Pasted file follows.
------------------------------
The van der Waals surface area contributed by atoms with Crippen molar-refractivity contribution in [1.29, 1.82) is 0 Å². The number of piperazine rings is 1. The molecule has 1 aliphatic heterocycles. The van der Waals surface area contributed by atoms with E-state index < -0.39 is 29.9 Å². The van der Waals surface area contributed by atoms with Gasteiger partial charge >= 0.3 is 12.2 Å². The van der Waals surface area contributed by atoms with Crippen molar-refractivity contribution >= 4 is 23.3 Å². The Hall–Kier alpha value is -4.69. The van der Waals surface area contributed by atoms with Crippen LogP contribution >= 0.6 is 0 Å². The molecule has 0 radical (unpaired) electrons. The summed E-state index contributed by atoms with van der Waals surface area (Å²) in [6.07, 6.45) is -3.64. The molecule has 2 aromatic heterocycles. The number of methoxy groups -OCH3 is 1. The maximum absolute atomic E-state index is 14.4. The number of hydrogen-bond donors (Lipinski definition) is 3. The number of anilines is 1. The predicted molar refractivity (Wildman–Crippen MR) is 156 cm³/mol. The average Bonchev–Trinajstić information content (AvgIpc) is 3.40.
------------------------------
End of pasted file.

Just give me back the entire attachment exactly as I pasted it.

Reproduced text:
The van der Waals surface area contributed by atoms with Crippen molar-refractivity contribution in [1.29, 1.82) is 0 Å². The number of piperazine rings is 1. The molecule has 1 aliphatic heterocycles. The van der Waals surface area contributed by atoms with E-state index < -0.39 is 29.9 Å². The van der Waals surface area contributed by atoms with Gasteiger partial charge >= 0.3 is 12.2 Å². The van der Waals surface area contributed by atoms with Crippen molar-refractivity contribution >= 4 is 23.3 Å². The Hall–Kier alpha value is -4.69. The van der Waals surface area contributed by atoms with Crippen LogP contribution >= 0.6 is 0 Å². The molecule has 0 radical (unpaired) electrons. The summed E-state index contributed by atoms with van der Waals surface area (Å²) in [6.07, 6.45) is -3.64. The molecule has 2 aromatic heterocycles. The number of methoxy groups -OCH3 is 1. The maximum absolute atomic E-state index is 14.4. The number of hydrogen-bond donors (Lipinski definition) is 3. The number of anilines is 1. The predicted molar refractivity (Wildman–Crippen MR) is 156 cm³/mol. The average Bonchev–Trinajstić information content (AvgIpc) is 3.40.